Monday, 30 January 2012

The Reason for Pay Rises?

I'm loathed to simply accept that things have changed for no reason, or because people are somehow different to how they once were.

So, why has the ratio of the highest and lowest paid in a company, or even highest and average pay in a company risen over the past 30 years. The wrong answer is that management were more noble then. They weren't.

But I suspect the answer lies in something that Chris Dillow has said about complexity:-
And a similar thing might be true for management jobs. The assertion that bosses must be paid a fortune because their jobs are so difficult begs the question in the true sense of the phrase; it assumes that the jobs have to be so complex when this premise should be questioned.
The thing is that the increase in the complexity in management isn't because management want it to be more complex, but because it's more efficient. It's cheaper to have a small number of people doing things very cleverly, even if it makes it more complex, than having huge numbers of people doing things in a less complex manner.

As a for-instance, using IT creates a concentration of risk on a small number of people. Those small number of people can stop your whole business from functioning in a way that a manual business with lots of staff acting intelligently can't. Yet, even with the risk, it's the approach most businesses take, because that small team's work scales like crazy.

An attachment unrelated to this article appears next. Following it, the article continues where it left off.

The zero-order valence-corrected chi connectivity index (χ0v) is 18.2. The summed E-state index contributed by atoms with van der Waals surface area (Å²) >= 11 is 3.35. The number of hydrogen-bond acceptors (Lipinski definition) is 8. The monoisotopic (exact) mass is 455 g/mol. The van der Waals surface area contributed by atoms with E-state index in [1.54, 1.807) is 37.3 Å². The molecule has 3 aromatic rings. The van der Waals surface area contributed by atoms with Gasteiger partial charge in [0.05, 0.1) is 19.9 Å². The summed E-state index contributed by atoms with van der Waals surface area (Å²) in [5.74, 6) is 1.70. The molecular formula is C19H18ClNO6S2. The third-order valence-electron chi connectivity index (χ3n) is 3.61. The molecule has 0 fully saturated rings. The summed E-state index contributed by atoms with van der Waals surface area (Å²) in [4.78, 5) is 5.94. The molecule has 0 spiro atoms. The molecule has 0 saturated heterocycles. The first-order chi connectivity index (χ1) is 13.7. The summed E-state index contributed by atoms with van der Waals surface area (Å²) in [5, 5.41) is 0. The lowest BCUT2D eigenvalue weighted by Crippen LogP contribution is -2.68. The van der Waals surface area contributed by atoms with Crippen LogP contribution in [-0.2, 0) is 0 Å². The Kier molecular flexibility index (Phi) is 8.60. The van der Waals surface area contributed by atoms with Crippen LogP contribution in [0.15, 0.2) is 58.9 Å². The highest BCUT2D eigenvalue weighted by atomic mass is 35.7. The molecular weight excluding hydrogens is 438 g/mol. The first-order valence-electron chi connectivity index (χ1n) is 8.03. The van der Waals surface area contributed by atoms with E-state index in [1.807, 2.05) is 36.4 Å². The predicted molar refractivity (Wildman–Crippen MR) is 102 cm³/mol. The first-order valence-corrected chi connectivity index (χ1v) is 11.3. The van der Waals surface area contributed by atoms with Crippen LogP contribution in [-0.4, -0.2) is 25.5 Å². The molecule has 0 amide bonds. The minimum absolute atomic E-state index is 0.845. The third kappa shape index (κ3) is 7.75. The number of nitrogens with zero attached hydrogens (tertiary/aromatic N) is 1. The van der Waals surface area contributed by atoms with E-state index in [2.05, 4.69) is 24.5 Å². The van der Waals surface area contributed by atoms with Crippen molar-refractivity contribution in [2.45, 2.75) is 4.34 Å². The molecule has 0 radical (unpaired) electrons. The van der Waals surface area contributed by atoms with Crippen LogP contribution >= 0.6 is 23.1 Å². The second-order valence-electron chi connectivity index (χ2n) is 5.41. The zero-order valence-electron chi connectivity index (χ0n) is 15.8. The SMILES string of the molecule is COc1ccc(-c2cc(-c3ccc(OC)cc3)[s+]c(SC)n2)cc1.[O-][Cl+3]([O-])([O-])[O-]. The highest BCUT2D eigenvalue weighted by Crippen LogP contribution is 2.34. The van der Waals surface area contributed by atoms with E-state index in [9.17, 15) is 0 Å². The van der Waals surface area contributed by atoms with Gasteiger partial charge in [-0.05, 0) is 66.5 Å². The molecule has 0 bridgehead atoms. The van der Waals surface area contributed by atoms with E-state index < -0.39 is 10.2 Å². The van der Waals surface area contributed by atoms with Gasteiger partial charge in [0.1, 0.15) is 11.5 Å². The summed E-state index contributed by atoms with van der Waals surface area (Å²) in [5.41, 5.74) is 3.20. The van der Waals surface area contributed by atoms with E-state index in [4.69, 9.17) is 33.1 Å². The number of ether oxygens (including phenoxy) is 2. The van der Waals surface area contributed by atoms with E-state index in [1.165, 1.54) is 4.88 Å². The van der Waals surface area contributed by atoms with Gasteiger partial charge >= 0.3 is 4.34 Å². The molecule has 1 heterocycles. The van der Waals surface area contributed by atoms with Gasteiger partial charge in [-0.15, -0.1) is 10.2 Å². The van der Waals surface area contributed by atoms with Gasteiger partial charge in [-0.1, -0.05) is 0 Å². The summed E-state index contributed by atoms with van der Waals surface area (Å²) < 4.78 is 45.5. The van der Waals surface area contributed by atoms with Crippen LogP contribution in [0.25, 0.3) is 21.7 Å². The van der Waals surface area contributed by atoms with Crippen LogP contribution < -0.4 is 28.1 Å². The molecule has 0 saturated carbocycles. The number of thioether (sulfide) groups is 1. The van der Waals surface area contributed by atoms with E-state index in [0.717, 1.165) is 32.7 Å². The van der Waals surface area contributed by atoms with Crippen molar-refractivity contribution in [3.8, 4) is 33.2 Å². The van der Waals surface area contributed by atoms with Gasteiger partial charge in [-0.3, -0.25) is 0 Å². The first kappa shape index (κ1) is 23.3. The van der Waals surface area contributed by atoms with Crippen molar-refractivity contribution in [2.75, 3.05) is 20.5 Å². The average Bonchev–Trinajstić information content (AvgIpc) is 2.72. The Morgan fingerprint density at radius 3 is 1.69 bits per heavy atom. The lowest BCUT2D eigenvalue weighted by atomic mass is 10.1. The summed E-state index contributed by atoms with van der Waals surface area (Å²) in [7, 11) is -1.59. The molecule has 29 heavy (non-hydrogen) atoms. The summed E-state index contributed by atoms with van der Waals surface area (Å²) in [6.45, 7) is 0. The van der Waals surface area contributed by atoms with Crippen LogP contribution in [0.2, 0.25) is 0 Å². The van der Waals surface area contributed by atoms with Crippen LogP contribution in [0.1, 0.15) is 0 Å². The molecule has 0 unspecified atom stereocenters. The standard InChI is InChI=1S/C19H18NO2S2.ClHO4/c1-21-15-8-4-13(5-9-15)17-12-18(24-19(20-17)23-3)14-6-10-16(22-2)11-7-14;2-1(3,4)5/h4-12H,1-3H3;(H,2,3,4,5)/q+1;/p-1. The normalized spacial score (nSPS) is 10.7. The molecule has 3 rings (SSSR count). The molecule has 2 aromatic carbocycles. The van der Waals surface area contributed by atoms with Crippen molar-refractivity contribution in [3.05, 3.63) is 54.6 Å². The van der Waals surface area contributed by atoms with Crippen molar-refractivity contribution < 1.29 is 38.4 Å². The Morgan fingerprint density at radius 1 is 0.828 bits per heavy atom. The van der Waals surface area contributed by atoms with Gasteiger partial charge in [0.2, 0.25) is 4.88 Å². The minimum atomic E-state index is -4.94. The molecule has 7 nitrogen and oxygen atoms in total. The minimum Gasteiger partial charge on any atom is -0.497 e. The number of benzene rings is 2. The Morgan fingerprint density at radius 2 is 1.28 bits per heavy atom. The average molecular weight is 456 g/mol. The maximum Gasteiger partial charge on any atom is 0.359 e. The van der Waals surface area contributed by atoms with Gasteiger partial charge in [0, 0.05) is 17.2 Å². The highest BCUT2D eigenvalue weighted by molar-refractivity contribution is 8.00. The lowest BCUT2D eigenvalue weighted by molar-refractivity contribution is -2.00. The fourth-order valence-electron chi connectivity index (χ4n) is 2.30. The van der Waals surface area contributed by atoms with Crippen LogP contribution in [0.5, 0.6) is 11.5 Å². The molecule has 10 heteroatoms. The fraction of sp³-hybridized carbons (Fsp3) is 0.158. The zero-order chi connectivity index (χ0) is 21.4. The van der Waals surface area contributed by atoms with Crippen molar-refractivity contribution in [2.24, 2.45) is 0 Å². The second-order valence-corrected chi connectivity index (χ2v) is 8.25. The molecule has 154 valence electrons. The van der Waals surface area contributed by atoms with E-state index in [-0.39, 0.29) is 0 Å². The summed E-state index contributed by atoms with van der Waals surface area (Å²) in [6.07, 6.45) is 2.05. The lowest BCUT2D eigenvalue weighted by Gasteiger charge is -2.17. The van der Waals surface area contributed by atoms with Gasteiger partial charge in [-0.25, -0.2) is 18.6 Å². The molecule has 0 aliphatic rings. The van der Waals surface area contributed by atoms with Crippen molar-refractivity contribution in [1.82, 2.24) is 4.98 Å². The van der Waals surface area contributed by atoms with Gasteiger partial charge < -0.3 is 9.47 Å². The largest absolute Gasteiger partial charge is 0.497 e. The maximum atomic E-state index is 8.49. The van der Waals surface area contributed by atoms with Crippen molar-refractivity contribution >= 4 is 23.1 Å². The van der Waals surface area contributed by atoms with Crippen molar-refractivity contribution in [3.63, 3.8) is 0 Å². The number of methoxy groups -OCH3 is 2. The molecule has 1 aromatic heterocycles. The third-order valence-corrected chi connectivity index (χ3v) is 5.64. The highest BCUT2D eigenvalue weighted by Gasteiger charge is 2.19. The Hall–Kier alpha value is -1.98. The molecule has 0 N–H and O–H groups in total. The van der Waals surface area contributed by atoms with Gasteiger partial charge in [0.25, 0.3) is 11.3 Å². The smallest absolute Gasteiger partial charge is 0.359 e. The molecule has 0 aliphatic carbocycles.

I recently did some work for a large UK retailer, and the shop staff, including the managers have very little to do with how the shops are run. They're there to be a human face, and that's it. They don't decide stock, where it goes, how much to charge, what sales to run... nothing. A few decades, I worked retail and store managers did do that. What do you think happens to real wages when people are less skilled that work for you?

Everything is now about marketing departments, HR departments, all those centralised teams, and that includes the management teams. The decisions taken by the board have far more serious effects on businesses than they did 30 years ago. Sainsbury's got their ass handed to them by Tesco because they picked a bad software solution. Would bad software have done that 30 years ago? No. So, having people who can pick the right software matters in a way that it didn't then.

Now, this doesn't mean that those people are necessarily the right people, but the company is putting a very high value on how much the company is about the decisions of those people in a way that they weren't in the past.

No comments:

Post a Comment